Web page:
that the FDIC has come to us and said, "No one else is doing
this like you are." Every bank is expected to do financial
literacy work in the community, but our program really works,
because we are committed to empowering others-including
our employees and the community. Tony created both his own
job and a highly successful program. We are all empowered
to develop in this way because of the attitudes of the people
at the top [the current co-chairs and the founders]. That
is part of our organization's values.
We also have a lot of fun. (Bob likes to
say, "Yes, we are a bank, but we can't take ourselves too
seriously.") Our retention rate is higher than the industry
standard and we have a whole file drawer full of resumes
of people waiting to work here. People are always telling
me, "I am happy with my current job, but if you have an
opening, let me know, because I want to work for Wainwright.
I would move to work for you." People like to work here
because of our values and because we try hard to stay aligned
with our values. We treat our employees fairly and generously.
We encourage diversity. (Currently, more than 22 languages
are spoken among our employees.) The average starting teller
nationwide gets one week's vacation, but here they get three
weeks. We feel that if you treat employees well, then they'll
be happy and will treat customers well. And you know what?
It works! Instead of mandating, "Smile. Shake customer's
hands," we just say, "Come to work and you'll work hard,
but you can be yourself and have a little fun." We have
33% fewer employees than most banks our size, so we all
wear many hats, but we get paid more and have better benefits,
such as flex-time for elder care, child care, and job sharing.
All these are ways we give to our employees.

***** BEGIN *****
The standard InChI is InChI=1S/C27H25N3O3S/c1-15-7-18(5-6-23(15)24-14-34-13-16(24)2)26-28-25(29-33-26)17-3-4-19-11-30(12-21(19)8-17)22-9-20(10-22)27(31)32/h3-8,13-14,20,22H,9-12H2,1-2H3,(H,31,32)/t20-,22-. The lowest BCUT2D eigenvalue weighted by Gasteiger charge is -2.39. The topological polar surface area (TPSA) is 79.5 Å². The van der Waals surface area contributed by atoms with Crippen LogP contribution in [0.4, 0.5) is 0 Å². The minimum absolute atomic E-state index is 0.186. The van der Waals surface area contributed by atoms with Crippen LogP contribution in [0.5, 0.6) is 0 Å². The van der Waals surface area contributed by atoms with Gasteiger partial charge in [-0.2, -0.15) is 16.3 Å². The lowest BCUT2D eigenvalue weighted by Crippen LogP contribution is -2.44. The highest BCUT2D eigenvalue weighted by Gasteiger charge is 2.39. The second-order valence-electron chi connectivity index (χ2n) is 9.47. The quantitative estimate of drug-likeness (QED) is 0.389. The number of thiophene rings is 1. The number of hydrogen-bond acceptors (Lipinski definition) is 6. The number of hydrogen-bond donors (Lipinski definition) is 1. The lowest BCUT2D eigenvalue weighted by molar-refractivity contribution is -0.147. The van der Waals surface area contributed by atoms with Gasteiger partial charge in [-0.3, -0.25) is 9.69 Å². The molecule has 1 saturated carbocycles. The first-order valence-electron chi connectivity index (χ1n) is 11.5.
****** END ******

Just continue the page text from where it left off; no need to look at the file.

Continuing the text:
Externally, we have a charitable giving
program, which arose from Bob Glassman's belief in sharing.
In fact, he has said, "You can't call yourself a millionaire
unless you've given away a million dollars." Most banks
offer 1% or less of their pre-tax income to charity. (Some
offer more and some less, but that is the average.) We pledge
3% of our pre-tax income to our charitable budget each year,
but for the past four years, have actually given around
Part of our giving strategy is to support
organizations that others may shy away from. Again, it flows
from our mission of inclusion and diversity and our commitment
to partnership. We support issues of social justice, such
as women's rights and HIV/AIDS services, and we tend to
lean towards progressive organizations. As a successful,
publicly traded company with profits to share, we have the
opportunity to provide funding to nonprofit organizations
that are addressing the issues we have identified, and in
turn, we get their business. So it all flows. It's a partnership.
Because we are known to support the nonprofit
community so well, one nonprofit goes to another and says,
"Go to Wainwright and start an account. They are so awesome."
We can show them that when they make a deposit with us,
their money goes into community development lending. They
know that by doing that, they are stewarding their money
well, and using it to support their own social-service goals.
We currently support more than 300 nonprofit clients, which
is a lot for a bank our size.
So, for me, the art of giving is about having
a mission that drives our strategy, and choosing to give
through all that we do in the organization-both internally
in the way we treat our employees, and externally, as we
give to others. That kind of giving naturally forms partnerships
that benefit everybody.
Steven F. Young is a senior vice president
at Wainwright Bank & Trust Company and the executive
manager of the Consumer Banking Group. Mr. Young is one
of the architects of the bank's progressive social agenda,
working closely with Wainwright Bank co-founder and co-chairman
Robert A. Glassman.